Curt Sampson March 17, 2005 12:35 AM

In the article, I didn’t see anyone saying that the “system is working.” I just saw them saying that the radiation-detection devices were working. And that they have been triggered by things emitting radiation seems to me a reasonable indication that, at least sometimes, they detect radiation.

Perhaps this is a case of reading a little too much in to the article.

Roger March 17, 2005 4:11 AM

It might perhaps be more accurate to say that a dumbed-down Reuters report has no clue about security. A much better reference can be found at:
Some food for thought:

  1. While not explicitly given as a threat matrix, the opening paragraphs of this report seem to be discussing one. The conclusion is that this is a serious problem and considerable effort should be expended on it.

  2. They acknowledge that no one method can be reliable, and talk about “defense in depth”. The front line is giving money and technical assistance to various FSU states to help them clean up their mess. Detecting radiation at ports is called “the last line of defense”.

  3. The program being discussed in the Reuters report is a test bed, not a finished system.

  4. They inspect–physically inspect, that is–around 550,000 container shipments per annum, among many other things. The 10,000 “false positives” appear to have been accumulated over a period of 5 years since May 2000. If the “hits” were all from items already under inspection, this is a rate of less than 0.36%, which isn’t that bad, especially considering they aren’t really false positives in the usual sense, but just additional information for the inspector. However if the detectors were suggesting additional inspections, this really is a false positive rate–but it is only about 200 ppm.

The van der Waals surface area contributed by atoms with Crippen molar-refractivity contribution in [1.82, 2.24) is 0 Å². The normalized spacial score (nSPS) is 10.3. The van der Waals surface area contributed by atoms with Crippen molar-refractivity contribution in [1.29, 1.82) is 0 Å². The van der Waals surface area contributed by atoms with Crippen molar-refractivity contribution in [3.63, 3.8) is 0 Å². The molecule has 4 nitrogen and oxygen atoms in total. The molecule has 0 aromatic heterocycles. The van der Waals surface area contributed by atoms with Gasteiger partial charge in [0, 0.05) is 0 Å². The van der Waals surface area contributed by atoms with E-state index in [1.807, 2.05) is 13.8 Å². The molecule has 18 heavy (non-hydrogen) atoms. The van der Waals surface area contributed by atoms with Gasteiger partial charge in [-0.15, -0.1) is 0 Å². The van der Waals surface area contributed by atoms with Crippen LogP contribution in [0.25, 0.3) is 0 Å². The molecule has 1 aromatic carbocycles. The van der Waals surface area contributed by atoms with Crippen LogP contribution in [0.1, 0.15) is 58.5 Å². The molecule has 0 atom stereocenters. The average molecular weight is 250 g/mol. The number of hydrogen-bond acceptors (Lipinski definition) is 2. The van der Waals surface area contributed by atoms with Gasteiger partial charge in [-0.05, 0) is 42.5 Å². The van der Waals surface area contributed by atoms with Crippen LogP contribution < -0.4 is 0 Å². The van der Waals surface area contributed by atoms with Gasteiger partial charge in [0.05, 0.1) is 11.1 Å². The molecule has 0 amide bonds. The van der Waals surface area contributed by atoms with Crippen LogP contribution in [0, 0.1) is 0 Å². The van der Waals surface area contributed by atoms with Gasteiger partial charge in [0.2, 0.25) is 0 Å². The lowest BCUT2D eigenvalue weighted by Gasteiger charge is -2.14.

5. With respect to John, a radioactive source so weak it’s drowned out by the background might be undetectable but it’s also harmless! In the presence of a normal level of background, we can detect sources billions of times weaker than what would be required to build a moderately effective “dirty bomb”. (Several thousand curies, according to simulations.) And as Bonner’s proud boast about the South Korean ship indicates, they can detect 1 microcurie of Americium-241 (the contents of a smoke detector). That’s a several billion to one advantage. Not impossible to shield your dirty bomb enough to get it below that level, but you’ll need a /lot/ of shielding. At least 30 half-thicknesses, which for the hardest Am-241 gamma amounts to about three feet of solid steel.

  6. Uranium fission bombs have much lower levels of radioactivity, but then Mossbauer spectroscopy comes into play. This is a very clever application of the Mossbauer effect which enables a detection system which tunes out most background gammas and very sensitively detects just one isotope. Furthermore, unlike older detectors, it can tell you the exact direction to the source. The disadvantage is that the detector has to be designed for one particular isotope. But we know exactly what we want to detect in this application: U-235. (Plutonium is much harder to turn into a bomb, and much easier to detect by other means.)

Nylarthotep March 17, 2005 6:06 AM